The whimsical performance artist performs “Dirtday!,” the third in her series of solo story works, which touches on politics, evolution, family, history and animals but promises, as always, to mix the hyper-real and the surreal. 8 p.m. Saturday at Meany Theater, University of Washington campus, $20-$44 (206-543-4880 or www.meany.org).
‘Return to Paradise’
Teatro ZinZanni turns its tent into the Paradise Club, circa 1962, for a re-imagined World’s Fair party starring Elvis, Jimi Hendrix and Bruce Lee, plus local musicians and favorite veteran performers. Show times vary. Through Jan. 27, 2013, 222 Mercer St., Seattle; tickets start at $106 (206-802-0015 or dreams.zinzanni.org).
‘Danny, King of the Basement’
Daniel S. Craig’s play tackles the tough subjects of family homelessness and hunger by way of an optimistic boy who finds that friends are among the most valuable possessions. Preview Thursday, opens Friday-Nov. 18, Seattle Children’s Theatre, 201 Thomas St., Seattle; $20-$36 (206-441-3322 or www.sct.org).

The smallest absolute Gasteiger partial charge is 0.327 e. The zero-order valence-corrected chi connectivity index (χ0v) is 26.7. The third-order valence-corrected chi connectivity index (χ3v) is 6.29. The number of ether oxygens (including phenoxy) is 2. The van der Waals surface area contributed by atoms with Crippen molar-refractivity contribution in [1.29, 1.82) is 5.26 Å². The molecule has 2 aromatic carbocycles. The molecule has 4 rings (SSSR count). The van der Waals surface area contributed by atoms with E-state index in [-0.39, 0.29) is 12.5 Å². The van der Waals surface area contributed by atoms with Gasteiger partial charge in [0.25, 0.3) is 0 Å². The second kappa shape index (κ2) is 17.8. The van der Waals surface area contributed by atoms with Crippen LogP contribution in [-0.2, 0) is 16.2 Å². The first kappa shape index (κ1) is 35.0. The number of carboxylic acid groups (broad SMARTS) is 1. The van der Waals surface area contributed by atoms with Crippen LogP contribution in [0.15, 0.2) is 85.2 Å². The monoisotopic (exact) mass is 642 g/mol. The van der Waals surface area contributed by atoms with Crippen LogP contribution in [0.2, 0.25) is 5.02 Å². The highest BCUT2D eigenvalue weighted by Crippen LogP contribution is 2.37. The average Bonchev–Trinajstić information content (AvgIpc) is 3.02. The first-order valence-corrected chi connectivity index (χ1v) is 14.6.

Seattle Symphony Orchestra
The coming week is a busy one for the SSO, starting with a Masterworks concert of Beethoven’s “Corialan” Overture, Haydn’s “Drum Roll” Symphony and a world-premiere work by Dai Fujikura, “Mina.” Guest performer is the International Contemporary Ensemble, whose co-founder, Claire Chase, just won a MacArthur “Genius” Grant. Benaroya Hall, 200 University St., Seattle; $19-$112. Also up: two nontraditional programs on Friday night: “Untuxed,” at 7 p.m., offering a reprise of the “Drum Roll” with ICE, and the inaugural “[untitled]” at 10 p.m., with a program of Cage, Feldman and Ligeti’s “Poeme Symphonique” for 100 metronomes (206-215-4747 or www.seattlesymphony.org).